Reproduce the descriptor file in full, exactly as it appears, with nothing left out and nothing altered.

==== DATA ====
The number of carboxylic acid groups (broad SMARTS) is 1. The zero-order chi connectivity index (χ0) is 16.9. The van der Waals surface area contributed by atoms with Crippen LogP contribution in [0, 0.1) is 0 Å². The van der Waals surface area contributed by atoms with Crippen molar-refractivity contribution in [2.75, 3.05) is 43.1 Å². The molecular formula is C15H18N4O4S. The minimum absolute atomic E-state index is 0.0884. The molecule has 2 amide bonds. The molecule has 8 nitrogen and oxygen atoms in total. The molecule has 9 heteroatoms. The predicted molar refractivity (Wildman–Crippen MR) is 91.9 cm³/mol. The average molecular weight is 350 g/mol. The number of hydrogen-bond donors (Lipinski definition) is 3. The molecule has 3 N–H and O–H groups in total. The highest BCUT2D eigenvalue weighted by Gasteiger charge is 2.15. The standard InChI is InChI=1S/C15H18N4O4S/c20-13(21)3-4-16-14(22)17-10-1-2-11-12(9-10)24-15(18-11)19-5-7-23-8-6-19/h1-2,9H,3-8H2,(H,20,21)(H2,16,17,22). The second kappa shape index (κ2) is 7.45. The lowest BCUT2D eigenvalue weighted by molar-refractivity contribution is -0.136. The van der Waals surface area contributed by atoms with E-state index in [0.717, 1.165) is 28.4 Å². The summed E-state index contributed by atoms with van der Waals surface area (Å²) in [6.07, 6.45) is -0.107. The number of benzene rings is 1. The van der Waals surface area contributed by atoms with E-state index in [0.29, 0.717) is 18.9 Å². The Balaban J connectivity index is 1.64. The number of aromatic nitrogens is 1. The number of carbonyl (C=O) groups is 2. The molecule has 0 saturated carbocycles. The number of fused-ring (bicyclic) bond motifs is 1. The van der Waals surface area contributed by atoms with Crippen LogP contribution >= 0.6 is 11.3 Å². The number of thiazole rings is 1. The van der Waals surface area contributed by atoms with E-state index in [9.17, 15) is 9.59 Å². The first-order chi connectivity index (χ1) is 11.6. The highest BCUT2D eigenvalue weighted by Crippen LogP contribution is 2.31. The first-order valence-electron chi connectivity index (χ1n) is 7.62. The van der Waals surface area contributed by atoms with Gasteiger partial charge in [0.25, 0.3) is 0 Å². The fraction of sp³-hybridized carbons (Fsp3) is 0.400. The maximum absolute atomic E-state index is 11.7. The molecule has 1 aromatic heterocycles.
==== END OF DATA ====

The number of carboxylic acid groups (broad SMARTS) is 1. The zero-order chi connectivity index (χ0) is 16.9. The van der Waals surface area contributed by atoms with Crippen LogP contribution in [0, 0.1) is 0 Å². The van der Waals surface area contributed by atoms with Crippen molar-refractivity contribution in [2.75, 3.05) is 43.1 Å². The molecular formula is C15H18N4O4S. The minimum absolute atomic E-state index is 0.0884. The molecule has 2 amide bonds. The molecule has 8 nitrogen and oxygen atoms in total. The molecule has 9 heteroatoms. The predicted molar refractivity (Wildman–Crippen MR) is 91.9 cm³/mol. The average molecular weight is 350 g/mol. The number of hydrogen-bond donors (Lipinski definition) is 3. The molecule has 3 N–H and O–H groups in total. The highest BCUT2D eigenvalue weighted by Gasteiger charge is 2.15. The standard InChI is InChI=1S/C15H18N4O4S/c20-13(21)3-4-16-14(22)17-10-1-2-11-12(9-10)24-15(18-11)19-5-7-23-8-6-19/h1-2,9H,3-8H2,(H,20,21)(H2,16,17,22). The second kappa shape index (κ2) is 7.45. The lowest BCUT2D eigenvalue weighted by molar-refractivity contribution is -0.136. The van der Waals surface area contributed by atoms with E-state index in [0.717, 1.165) is 28.4 Å². The summed E-state index contributed by atoms with van der Waals surface area (Å²) in [6.07, 6.45) is -0.107. The number of benzene rings is 1. The van der Waals surface area contributed by atoms with E-state index in [0.29, 0.717) is 18.9 Å². The Balaban J connectivity index is 1.64. The number of aromatic nitrogens is 1. The number of carbonyl (C=O) groups is 2. The molecule has 0 saturated carbocycles. The number of fused-ring (bicyclic) bond motifs is 1. The van der Waals surface area contributed by atoms with Crippen LogP contribution >= 0.6 is 11.3 Å². The number of thiazole rings is 1. The van der Waals surface area contributed by atoms with E-state index in [9.17, 15) is 9.59 Å². The first-order chi connectivity index (χ1) is 11.6. The highest BCUT2D eigenvalue weighted by Crippen LogP contribution is 2.31. The first-order valence-electron chi connectivity index (χ1n) is 7.62. The van der Waals surface area contributed by atoms with Gasteiger partial charge in [0.25, 0.3) is 0 Å². The fraction of sp³-hybridized carbons (Fsp3) is 0.400. The maximum absolute atomic E-state index is 11.7. The molecule has 1 aromatic heterocycles.